Foam in Foodservice

April 07, 2012

Foam foodservice and lunch tray recycling offers a unique opportunity for schools to:

Save money!

  • Foam lunch trays and foodservice products are significantly less expensive than the alternatives.
  • Recycling foam reduces the amount of material being accumulated for trash collection. This can result in as much as a 20-40% savings on collection fees.
  • The effort to keep the trays clean enough for recycling can result in portion control of condiments – save even more $!

Reduce Greenhouse Gasses!

  • Foam is a valuable resource. By reducing the amount of energy and materials used to make new products, recycling can also reduce greenhouse gas emissions. Greenhouse gas emissions are among the factors taken into account when calculating a product’s carbon footprint.

Create Jobs!

  • Recycling is a business and a growing one at that. The process of recycling helps create job opportunities on many levels – from the collection of such to use manufacture of new products using this material.

Reduce Landfill Use!

  • Less waste equals less landfill space. By recycling, the material is no longer entombed in a landfill, but processed to be made into new items – a second life for the foam rather than a single use.


How to Implement a School Foodservice Foam Recycling Program


  • Show the video of the program to the students.
  • Have the students and staff discuss their ideas about the program.
  • Do they want to recycle?
  • What is the recycling goal?*
  • How can they make this work best?

*100% diversion may not be realistic, and does not need to be achieved for a successful program. Not all trays will be suitable for recycling.


  • Educate students about the cleanliness requirements, cleaning, and stacking of the trays.
  • Create condiment stations or other types of control to help ensure the trays will meet the cleaning requirement with less condiments spilled onto the trays.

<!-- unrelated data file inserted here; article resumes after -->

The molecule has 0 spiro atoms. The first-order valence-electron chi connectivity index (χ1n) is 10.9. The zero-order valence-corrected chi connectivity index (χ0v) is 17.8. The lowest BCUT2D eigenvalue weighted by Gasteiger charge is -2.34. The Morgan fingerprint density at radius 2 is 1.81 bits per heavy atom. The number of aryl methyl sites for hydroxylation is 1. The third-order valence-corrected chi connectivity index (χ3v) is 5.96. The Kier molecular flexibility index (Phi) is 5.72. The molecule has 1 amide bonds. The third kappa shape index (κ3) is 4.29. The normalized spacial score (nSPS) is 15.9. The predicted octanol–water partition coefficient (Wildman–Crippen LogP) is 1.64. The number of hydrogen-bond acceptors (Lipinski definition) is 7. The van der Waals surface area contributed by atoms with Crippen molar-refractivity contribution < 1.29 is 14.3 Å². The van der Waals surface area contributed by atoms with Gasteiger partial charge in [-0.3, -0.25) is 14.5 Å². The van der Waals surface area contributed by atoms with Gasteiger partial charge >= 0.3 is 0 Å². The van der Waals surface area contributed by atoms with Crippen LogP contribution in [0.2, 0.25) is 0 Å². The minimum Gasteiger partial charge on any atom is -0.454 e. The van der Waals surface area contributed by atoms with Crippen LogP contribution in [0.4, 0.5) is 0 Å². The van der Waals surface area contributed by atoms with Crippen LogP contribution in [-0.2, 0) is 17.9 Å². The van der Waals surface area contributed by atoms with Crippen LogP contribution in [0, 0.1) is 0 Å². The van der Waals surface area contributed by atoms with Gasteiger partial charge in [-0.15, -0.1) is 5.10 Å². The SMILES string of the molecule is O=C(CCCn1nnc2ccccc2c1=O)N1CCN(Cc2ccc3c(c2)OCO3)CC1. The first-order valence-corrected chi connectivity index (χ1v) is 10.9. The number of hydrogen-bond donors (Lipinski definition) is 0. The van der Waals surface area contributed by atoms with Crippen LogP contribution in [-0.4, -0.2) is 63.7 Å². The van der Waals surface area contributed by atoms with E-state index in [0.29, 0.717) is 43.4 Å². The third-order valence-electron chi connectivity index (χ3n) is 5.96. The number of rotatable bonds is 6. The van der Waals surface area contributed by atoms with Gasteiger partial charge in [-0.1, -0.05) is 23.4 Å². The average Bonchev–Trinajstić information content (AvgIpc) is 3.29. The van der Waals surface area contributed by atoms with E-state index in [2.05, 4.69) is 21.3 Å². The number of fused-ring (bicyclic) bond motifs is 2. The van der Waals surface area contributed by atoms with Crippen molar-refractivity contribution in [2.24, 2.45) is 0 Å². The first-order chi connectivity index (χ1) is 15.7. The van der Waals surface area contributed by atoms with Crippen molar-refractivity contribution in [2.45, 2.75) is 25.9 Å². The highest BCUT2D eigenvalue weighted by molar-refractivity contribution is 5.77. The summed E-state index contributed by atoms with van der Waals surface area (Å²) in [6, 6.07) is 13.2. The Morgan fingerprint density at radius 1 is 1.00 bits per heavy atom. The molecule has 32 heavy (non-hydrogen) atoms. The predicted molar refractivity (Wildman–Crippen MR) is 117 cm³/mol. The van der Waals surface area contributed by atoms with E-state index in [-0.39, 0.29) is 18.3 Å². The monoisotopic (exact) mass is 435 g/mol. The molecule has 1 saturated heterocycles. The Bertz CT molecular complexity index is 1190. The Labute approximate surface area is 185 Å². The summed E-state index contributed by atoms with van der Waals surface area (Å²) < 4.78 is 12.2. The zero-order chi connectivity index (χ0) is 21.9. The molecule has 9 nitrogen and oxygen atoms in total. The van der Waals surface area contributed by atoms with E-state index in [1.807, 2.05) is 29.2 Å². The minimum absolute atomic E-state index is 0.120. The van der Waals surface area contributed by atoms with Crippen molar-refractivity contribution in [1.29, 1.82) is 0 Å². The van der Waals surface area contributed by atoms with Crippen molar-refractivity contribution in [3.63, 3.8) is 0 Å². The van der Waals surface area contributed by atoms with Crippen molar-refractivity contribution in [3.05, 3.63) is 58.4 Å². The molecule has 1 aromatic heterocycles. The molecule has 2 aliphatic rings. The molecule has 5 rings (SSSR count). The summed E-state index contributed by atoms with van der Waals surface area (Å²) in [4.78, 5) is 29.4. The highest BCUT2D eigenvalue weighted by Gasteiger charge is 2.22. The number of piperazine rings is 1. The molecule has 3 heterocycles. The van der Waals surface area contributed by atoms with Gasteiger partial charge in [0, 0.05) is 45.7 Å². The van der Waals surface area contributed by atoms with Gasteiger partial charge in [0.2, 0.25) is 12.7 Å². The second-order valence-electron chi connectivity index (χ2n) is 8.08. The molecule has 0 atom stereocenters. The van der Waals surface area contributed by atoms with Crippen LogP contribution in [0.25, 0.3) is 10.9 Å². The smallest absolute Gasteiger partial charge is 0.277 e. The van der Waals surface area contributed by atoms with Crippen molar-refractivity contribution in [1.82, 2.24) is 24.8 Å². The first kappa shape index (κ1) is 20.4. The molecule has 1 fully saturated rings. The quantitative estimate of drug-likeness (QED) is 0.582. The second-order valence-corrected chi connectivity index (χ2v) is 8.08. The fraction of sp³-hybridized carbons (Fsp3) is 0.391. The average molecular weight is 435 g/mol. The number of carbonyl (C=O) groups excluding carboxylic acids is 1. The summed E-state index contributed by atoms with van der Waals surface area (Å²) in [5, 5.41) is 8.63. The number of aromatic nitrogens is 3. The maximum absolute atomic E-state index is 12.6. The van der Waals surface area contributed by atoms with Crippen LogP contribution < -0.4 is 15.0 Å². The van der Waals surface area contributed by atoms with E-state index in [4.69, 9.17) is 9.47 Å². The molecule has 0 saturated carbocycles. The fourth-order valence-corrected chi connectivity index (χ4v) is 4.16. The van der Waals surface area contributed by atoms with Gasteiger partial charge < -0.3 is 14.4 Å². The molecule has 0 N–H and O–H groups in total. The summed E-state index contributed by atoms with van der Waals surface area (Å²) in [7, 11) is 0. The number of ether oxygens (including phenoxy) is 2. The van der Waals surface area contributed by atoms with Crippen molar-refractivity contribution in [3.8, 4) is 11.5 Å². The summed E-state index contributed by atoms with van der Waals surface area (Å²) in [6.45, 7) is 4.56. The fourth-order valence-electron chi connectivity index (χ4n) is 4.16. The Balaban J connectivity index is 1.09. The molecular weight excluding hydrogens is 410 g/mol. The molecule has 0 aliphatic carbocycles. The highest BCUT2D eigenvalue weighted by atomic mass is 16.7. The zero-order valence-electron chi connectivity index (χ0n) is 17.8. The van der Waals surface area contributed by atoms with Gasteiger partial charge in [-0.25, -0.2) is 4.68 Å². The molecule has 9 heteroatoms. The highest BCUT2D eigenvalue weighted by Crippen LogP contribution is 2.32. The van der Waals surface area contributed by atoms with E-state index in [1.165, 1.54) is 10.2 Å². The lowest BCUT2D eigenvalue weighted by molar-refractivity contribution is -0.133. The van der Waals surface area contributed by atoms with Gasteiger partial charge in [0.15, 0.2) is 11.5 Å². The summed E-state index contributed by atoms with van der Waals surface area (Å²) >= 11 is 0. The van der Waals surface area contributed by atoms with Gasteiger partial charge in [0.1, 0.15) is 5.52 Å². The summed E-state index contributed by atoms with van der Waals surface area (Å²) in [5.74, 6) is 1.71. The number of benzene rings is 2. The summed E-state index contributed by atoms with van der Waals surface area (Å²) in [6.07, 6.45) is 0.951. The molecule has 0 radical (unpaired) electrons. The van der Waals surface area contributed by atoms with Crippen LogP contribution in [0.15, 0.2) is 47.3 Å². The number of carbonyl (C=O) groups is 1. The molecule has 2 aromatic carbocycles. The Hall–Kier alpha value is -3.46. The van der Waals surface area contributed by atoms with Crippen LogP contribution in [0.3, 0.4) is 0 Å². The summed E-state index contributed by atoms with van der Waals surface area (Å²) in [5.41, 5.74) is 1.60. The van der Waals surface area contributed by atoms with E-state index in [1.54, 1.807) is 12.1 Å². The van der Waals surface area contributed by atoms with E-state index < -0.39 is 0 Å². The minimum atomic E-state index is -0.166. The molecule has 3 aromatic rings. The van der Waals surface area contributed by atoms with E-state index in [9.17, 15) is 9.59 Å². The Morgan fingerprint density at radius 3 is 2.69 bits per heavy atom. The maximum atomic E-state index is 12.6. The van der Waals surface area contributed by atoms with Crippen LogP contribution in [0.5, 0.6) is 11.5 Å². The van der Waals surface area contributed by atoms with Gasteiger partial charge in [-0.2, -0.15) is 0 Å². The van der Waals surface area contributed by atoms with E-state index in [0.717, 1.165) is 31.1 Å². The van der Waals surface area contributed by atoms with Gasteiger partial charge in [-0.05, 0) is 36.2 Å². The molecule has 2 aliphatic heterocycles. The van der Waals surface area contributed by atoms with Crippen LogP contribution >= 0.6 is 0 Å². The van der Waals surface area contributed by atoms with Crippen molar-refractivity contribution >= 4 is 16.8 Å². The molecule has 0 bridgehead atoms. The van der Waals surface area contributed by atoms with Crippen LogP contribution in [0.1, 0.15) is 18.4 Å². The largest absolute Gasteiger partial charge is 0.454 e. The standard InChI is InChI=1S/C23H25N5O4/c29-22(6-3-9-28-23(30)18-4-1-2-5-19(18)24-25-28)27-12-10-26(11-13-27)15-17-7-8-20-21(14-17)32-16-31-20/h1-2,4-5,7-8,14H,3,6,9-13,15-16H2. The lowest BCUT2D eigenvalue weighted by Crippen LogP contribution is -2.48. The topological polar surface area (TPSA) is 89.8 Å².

• Create a dump station to remove tray contents. Turn tray upside down and knock it against the rim of the trash container. Wipe off excess condiments with napkin.
  • Repack the trays into their original carton. A sealed bag might be required to maintain a clean environment for storage.
  • Set up storage area for the used trays before they are sent to recycling.
  • Transport the material to a foam collection center.

Keep the Enthusiasm Going!

  • Identify the quantity of foam used and where it is located. Maintain this information to measure the success of the program
  • Determine the number of recycling stations needed.
  • Use posters, newsletters, flyers and announcement to build interest in the program.
  • Create clear and visible signage for the cafeteria at the recycling station.
  • Train selected students to monitor the stations and determine if the trays are clean enough for recycling.

Other Ideas

  • Periodically announce the results of the recycling efforts, i.e., “We successfully reduced our cafeteria waste by 50% this week so instead of 24 bags going to the landfill, only 12 were sent.”
  • Focus attention on the program through media campaigns, giveaways, poster contests, and tie-ins to other school events.
  • Research the possibility of recognition programs for the school as a result of the recycling efforts.
  • Frequently remind students of the importance of recycling the products and continually monitor the stations for ongoing success.